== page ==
A soldier from the Gulf Cooperation Council (GCC) forces prays in front of his Armour Personnel Carrier in Manama, (Reuters).
The few cars on the streets of Bahrain on Thursday picked their way nervously through the rubble and roadblocks, their occupants stopping to show identity cards to soldiers brandishing rifles and backed by tanks.
Overturned skips and shopping trolleys still block side roads but the main streets have been opened up since security forces drove demonstrators off the streets on Wednesday and cleared the Pearl roundabout, focal point of weeks of protests.
After days of closures, cars queued around the block at a petrol station in Sar, an area under a strict 12-hour curfew. Most shops were closed, their metal shutters drawn.
Banks were shut and people queued at cash machines.
At one of the few smaller supermarkets that dared to open, shoppers queued down the aisles, filling their trolleys with supplies to see them through unrest that has sucked in neighbouring armies and prompted martial law.
The bread section was empty by 11 a.m.
"There is a curfew here from 4 p.m. to 4 a.m. and people need food. It is like the siege of Gaza here; we are cut off," said Mohammed Salman, who was queuing up for the till.
"Yesterday we had no food. We slept hungry. There was nothing in the fridge, so now people are being careful in case this escalates. People are taking precautions for several days. This is the first time this has happened in Bahrain."
The supermarket, like most shops and businesses in Bahrain, was closed on Wednesday, when troops cracked down on protests.
Milk and other fresh goods had begun to run out earlier in the week, but the shelves were being restocked on Thursday.
"We're just getting enough for the kids. We're not afraid. Whatever happens happens," said Nasser Bahri, who was pushing two trolleys containing food and fresh milk toward the till.
In different spots around Manama, concrete blocks and metal barriers slowed down traffic and funnelled it towards troops in charge of Bahrain since martial law was declared on Tuesday.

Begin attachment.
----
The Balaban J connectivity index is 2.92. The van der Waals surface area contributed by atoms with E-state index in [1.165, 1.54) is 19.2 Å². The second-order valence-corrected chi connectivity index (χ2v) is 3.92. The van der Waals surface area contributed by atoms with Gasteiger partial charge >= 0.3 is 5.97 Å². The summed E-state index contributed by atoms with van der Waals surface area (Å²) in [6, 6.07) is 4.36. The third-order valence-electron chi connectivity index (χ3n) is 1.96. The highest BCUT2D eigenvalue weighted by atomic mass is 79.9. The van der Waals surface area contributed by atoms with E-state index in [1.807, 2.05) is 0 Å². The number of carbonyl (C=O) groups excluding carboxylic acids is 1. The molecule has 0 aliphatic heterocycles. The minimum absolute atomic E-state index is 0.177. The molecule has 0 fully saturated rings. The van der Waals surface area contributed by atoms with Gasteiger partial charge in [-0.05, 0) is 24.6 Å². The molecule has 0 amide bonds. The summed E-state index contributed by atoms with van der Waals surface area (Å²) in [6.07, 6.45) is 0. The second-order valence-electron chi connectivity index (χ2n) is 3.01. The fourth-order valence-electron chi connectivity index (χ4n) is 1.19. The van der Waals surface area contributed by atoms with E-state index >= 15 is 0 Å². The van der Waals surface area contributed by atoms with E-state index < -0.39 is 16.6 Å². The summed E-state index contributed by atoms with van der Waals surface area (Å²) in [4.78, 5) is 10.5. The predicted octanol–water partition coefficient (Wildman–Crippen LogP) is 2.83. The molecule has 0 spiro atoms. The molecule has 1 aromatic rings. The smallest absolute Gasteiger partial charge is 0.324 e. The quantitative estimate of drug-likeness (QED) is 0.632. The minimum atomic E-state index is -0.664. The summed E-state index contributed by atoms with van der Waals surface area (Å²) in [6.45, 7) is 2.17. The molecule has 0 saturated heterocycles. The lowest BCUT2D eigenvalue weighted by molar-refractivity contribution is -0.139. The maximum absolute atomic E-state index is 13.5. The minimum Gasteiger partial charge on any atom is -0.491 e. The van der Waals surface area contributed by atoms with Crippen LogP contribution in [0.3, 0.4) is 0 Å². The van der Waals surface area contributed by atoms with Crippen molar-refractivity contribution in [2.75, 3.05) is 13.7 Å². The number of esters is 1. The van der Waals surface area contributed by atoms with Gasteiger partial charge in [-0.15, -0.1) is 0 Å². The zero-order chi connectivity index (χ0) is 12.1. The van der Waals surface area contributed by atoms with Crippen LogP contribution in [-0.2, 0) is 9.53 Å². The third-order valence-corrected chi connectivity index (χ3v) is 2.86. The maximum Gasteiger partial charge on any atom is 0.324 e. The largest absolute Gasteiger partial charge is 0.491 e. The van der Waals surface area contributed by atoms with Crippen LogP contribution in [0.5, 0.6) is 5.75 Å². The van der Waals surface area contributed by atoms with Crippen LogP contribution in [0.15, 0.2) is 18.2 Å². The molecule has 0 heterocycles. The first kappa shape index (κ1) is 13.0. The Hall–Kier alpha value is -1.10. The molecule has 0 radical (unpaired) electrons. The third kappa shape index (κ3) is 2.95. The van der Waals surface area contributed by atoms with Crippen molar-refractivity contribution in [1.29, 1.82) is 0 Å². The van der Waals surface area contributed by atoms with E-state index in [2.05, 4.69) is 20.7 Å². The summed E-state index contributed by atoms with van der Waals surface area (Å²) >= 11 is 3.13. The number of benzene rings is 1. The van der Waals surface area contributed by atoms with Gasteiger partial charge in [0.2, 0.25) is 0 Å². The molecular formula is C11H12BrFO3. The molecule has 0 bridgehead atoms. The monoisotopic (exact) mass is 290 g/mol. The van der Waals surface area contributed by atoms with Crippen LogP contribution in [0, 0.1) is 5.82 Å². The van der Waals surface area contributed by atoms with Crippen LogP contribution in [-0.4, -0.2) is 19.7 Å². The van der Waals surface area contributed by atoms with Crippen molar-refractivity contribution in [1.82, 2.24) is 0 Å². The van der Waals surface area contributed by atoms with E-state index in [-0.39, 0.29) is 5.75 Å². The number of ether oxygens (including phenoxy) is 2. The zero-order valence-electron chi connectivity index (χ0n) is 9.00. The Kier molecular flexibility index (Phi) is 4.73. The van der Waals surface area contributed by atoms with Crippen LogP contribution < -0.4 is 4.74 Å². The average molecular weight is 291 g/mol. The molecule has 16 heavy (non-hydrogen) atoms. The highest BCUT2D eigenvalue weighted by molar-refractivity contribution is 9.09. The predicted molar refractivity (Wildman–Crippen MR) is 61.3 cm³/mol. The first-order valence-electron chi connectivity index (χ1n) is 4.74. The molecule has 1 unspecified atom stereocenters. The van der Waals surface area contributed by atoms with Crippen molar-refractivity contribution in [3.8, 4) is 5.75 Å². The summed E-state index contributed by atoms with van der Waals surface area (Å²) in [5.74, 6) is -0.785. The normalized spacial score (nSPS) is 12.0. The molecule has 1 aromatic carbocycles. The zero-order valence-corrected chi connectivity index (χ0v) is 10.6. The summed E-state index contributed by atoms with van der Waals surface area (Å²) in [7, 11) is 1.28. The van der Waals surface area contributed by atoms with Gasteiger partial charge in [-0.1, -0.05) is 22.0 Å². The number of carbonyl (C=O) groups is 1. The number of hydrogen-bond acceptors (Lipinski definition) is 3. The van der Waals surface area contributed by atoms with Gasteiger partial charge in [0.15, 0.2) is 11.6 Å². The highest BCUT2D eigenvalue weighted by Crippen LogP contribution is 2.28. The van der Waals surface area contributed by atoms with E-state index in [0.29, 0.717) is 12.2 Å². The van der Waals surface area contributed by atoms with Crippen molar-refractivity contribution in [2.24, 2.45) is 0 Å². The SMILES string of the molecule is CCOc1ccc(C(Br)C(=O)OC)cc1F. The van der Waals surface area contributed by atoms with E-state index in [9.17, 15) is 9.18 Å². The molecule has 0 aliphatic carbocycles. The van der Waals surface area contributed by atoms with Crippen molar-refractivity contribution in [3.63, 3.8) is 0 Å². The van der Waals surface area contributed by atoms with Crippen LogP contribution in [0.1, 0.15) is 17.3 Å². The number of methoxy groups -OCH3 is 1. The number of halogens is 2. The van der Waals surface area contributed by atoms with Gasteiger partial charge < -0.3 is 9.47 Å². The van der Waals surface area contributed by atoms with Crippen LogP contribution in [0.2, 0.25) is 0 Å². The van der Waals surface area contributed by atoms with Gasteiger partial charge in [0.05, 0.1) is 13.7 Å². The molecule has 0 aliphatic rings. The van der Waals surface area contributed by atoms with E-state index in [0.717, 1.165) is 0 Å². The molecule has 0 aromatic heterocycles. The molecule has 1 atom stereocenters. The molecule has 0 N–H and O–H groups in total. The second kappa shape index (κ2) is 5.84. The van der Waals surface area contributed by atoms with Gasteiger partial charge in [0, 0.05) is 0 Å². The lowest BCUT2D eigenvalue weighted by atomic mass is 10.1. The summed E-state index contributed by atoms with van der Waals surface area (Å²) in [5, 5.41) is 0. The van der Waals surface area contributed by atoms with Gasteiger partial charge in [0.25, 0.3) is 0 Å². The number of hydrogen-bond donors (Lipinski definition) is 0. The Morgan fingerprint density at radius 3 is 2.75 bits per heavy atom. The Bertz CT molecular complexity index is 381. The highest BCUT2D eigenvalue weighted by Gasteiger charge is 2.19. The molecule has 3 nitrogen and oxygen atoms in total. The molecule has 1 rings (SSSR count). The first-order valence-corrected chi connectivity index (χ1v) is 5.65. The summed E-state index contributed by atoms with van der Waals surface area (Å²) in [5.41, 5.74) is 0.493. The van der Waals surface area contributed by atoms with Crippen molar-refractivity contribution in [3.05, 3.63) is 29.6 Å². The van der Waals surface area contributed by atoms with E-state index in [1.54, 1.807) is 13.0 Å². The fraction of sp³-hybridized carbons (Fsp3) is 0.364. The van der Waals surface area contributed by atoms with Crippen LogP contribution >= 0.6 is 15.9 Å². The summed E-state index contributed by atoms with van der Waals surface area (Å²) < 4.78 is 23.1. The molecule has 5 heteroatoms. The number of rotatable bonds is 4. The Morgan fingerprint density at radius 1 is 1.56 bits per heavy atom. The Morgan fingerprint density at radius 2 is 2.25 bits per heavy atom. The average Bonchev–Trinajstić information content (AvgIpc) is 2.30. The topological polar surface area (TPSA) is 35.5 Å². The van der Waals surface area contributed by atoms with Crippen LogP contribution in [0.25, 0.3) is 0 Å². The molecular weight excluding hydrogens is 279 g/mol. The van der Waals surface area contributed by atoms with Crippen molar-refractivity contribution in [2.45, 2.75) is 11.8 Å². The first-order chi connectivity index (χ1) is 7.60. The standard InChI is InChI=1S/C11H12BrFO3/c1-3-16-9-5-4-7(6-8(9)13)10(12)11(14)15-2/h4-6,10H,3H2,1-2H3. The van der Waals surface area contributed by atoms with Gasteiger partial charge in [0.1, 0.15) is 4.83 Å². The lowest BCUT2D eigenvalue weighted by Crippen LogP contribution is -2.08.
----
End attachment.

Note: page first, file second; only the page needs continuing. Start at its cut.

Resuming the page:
The Sunni-led ruling al-Khalifa family imposed martial law following a wave of protests by the country's Shi'ites demanding their government to give them equal rights in jobs and politics like their Sunni compatriots.
Helicopters buzzed constantly over streets strewn with stones, planks of wood and metal, remnants of makeshift checkpoints set up over the past week by vigilantes guarding their neighbourhoods as sectarian tensions flared.
The major shopping centres -- Bahrain Mall, Seef Mall, Dana Mall and City Centre Mall -- have been closed since protesters blocked off the main thoroughfare to the financial district on Sunday. Now troops stop and search passing cars instead.
Assault rifles slung around their necks and balaclavas covering their faces, troops in desert coloured fatigues stopped and searched cars on the thoroughfare leading to the main financial district of the Gulf Arab banking hub.
Near the Pearl roundabout, troops pulled three men out of their cars, forced them to squat at the side of the highway and handcuffed their hands behind their backs.
At another location, armed police pulled a driver out of his car after finding a red-and-white Bahraini flag, which had become a symbol of the uprising in recent weeks.
Police and troops now fly the flag instead, to show that they are Bahraini troops, not the Saudi forces that have been called in to help, and to reclaim the flag for the state.